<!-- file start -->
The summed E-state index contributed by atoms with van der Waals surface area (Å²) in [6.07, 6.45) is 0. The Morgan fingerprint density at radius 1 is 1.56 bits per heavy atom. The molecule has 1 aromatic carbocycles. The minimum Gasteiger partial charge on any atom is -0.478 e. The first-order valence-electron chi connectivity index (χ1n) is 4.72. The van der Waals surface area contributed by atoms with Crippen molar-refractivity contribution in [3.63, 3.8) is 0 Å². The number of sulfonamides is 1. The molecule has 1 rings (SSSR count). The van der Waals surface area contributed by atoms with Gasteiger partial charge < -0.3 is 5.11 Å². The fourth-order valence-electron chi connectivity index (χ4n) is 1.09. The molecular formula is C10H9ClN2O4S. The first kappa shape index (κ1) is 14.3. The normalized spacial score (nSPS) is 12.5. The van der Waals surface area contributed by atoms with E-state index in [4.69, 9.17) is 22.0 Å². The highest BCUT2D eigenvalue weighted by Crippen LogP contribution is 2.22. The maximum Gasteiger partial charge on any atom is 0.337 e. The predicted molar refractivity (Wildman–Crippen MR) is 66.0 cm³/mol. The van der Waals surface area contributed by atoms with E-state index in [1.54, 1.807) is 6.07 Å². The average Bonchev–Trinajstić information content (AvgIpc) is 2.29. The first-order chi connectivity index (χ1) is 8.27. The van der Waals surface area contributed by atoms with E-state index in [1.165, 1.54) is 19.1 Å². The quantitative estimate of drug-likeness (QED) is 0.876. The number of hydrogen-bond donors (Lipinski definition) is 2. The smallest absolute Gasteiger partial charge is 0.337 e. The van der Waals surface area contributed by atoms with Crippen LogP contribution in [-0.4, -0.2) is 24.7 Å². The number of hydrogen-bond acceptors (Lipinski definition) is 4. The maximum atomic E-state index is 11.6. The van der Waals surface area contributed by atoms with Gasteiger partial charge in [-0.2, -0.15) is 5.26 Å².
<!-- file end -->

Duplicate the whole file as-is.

The summed E-state index contributed by atoms with van der Waals surface area (Å²) in [6.07, 6.45) is 0. The Morgan fingerprint density at radius 1 is 1.56 bits per heavy atom. The molecule has 1 aromatic carbocycles. The minimum Gasteiger partial charge on any atom is -0.478 e. The first-order valence-electron chi connectivity index (χ1n) is 4.72. The van der Waals surface area contributed by atoms with Crippen molar-refractivity contribution in [3.63, 3.8) is 0 Å². The number of sulfonamides is 1. The molecule has 1 rings (SSSR count). The van der Waals surface area contributed by atoms with Gasteiger partial charge < -0.3 is 5.11 Å². The fourth-order valence-electron chi connectivity index (χ4n) is 1.09. The molecular formula is C10H9ClN2O4S. The first kappa shape index (κ1) is 14.3. The normalized spacial score (nSPS) is 12.5. The van der Waals surface area contributed by atoms with E-state index in [4.69, 9.17) is 22.0 Å². The highest BCUT2D eigenvalue weighted by Crippen LogP contribution is 2.22. The maximum Gasteiger partial charge on any atom is 0.337 e. The predicted molar refractivity (Wildman–Crippen MR) is 66.0 cm³/mol. The van der Waals surface area contributed by atoms with E-state index in [1.54, 1.807) is 6.07 Å². The average Bonchev–Trinajstić information content (AvgIpc) is 2.29. The first-order chi connectivity index (χ1) is 8.27. The van der Waals surface area contributed by atoms with E-state index in [1.165, 1.54) is 19.1 Å². The quantitative estimate of drug-likeness (QED) is 0.876. The number of hydrogen-bond donors (Lipinski definition) is 2. The smallest absolute Gasteiger partial charge is 0.337 e. The van der Waals surface area contributed by atoms with Crippen LogP contribution in [-0.4, -0.2) is 24.7 Å². The number of hydrogen-bond acceptors (Lipinski definition) is 4. The maximum atomic E-state index is 11.6. The van der Waals surface area contributed by atoms with Gasteiger partial charge in [-0.2, -0.15) is 5.26 Å².